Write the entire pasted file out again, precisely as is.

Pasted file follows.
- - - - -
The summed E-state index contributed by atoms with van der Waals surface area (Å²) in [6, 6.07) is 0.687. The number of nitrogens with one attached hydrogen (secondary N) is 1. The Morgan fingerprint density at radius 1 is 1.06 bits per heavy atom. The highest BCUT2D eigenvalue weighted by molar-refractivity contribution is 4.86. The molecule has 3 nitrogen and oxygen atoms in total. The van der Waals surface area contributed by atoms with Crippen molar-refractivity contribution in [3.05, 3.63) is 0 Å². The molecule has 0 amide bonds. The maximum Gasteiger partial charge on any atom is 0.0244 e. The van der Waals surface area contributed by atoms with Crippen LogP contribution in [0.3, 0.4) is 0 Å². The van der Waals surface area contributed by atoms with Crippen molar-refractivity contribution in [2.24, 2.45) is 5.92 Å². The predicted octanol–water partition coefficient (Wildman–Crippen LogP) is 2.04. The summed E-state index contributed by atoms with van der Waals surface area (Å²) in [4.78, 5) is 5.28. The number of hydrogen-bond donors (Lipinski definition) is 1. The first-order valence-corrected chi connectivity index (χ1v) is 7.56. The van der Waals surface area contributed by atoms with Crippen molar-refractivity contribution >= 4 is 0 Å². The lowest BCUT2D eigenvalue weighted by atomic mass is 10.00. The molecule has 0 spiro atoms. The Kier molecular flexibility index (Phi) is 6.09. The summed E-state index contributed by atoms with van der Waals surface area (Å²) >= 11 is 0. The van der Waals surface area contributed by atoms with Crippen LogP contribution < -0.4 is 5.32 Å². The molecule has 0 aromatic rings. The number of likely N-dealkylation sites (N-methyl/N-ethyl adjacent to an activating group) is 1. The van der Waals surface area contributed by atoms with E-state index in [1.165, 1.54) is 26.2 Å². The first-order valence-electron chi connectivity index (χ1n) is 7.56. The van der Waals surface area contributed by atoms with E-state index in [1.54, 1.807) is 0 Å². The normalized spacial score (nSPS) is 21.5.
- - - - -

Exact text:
The summed E-state index contributed by atoms with van der Waals surface area (Å²) in [6, 6.07) is 0.687. The number of nitrogens with one attached hydrogen (secondary N) is 1. The Morgan fingerprint density at radius 1 is 1.06 bits per heavy atom. The highest BCUT2D eigenvalue weighted by molar-refractivity contribution is 4.86. The molecule has 3 nitrogen and oxygen atoms in total. The van der Waals surface area contributed by atoms with Crippen molar-refractivity contribution in [3.05, 3.63) is 0 Å². The molecule has 0 amide bonds. The maximum Gasteiger partial charge on any atom is 0.0244 e. The van der Waals surface area contributed by atoms with Crippen LogP contribution in [0.3, 0.4) is 0 Å². The van der Waals surface area contributed by atoms with Crippen molar-refractivity contribution in [2.24, 2.45) is 5.92 Å². The predicted octanol–water partition coefficient (Wildman–Crippen LogP) is 2.04. The summed E-state index contributed by atoms with van der Waals surface area (Å²) in [4.78, 5) is 5.28. The number of hydrogen-bond donors (Lipinski definition) is 1. The first-order valence-corrected chi connectivity index (χ1v) is 7.56. The van der Waals surface area contributed by atoms with Crippen molar-refractivity contribution >= 4 is 0 Å². The lowest BCUT2D eigenvalue weighted by atomic mass is 10.00. The molecule has 0 spiro atoms. The Kier molecular flexibility index (Phi) is 6.09. The summed E-state index contributed by atoms with van der Waals surface area (Å²) >= 11 is 0. The van der Waals surface area contributed by atoms with Crippen LogP contribution < -0.4 is 5.32 Å². The molecule has 0 aromatic rings. The number of likely N-dealkylation sites (N-methyl/N-ethyl adjacent to an activating group) is 1. The van der Waals surface area contributed by atoms with E-state index in [1.165, 1.54) is 26.2 Å². The first-order valence-electron chi connectivity index (χ1n) is 7.56. The van der Waals surface area contributed by atoms with E-state index in [1.54, 1.807) is 0 Å². The normalized spacial score (nSPS) is 21.5.